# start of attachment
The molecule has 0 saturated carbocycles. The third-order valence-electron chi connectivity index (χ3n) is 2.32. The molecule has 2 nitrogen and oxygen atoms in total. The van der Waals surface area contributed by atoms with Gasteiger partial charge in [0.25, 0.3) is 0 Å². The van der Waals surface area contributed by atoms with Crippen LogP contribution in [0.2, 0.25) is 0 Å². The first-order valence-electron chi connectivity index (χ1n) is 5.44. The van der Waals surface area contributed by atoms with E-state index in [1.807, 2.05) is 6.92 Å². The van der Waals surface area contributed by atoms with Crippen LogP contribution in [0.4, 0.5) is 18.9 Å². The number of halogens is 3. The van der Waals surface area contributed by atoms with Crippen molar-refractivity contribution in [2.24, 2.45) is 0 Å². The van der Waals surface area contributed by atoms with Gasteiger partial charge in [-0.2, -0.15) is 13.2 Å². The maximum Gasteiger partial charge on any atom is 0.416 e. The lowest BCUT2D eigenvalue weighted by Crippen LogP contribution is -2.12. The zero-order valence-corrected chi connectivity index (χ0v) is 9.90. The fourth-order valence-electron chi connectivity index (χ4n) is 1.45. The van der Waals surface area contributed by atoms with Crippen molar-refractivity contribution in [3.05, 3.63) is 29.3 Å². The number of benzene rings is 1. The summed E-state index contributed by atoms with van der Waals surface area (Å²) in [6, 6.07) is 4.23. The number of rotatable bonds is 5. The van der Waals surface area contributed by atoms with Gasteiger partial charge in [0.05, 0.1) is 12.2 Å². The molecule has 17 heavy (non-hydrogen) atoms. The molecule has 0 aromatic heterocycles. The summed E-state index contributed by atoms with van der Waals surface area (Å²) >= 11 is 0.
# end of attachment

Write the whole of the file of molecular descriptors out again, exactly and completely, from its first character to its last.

The molecule has 0 saturated carbocycles. The third-order valence-electron chi connectivity index (χ3n) is 2.32. The molecule has 2 nitrogen and oxygen atoms in total. The van der Waals surface area contributed by atoms with Gasteiger partial charge in [0.25, 0.3) is 0 Å². The van der Waals surface area contributed by atoms with Crippen LogP contribution in [0.2, 0.25) is 0 Å². The first-order valence-electron chi connectivity index (χ1n) is 5.44. The van der Waals surface area contributed by atoms with E-state index in [1.807, 2.05) is 6.92 Å². The van der Waals surface area contributed by atoms with Crippen LogP contribution in [0.4, 0.5) is 18.9 Å². The number of halogens is 3. The van der Waals surface area contributed by atoms with Crippen molar-refractivity contribution in [2.24, 2.45) is 0 Å². The van der Waals surface area contributed by atoms with Gasteiger partial charge in [-0.2, -0.15) is 13.2 Å². The maximum Gasteiger partial charge on any atom is 0.416 e. The lowest BCUT2D eigenvalue weighted by Crippen LogP contribution is -2.12. The zero-order valence-corrected chi connectivity index (χ0v) is 9.90. The fourth-order valence-electron chi connectivity index (χ4n) is 1.45. The van der Waals surface area contributed by atoms with Crippen molar-refractivity contribution in [3.05, 3.63) is 29.3 Å². The number of benzene rings is 1. The summed E-state index contributed by atoms with van der Waals surface area (Å²) in [6, 6.07) is 4.23. The number of rotatable bonds is 5. The van der Waals surface area contributed by atoms with Gasteiger partial charge in [0.05, 0.1) is 12.2 Å². The molecule has 17 heavy (non-hydrogen) atoms. The molecule has 0 aromatic heterocycles. The summed E-state index contributed by atoms with van der Waals surface area (Å²) >= 11 is 0.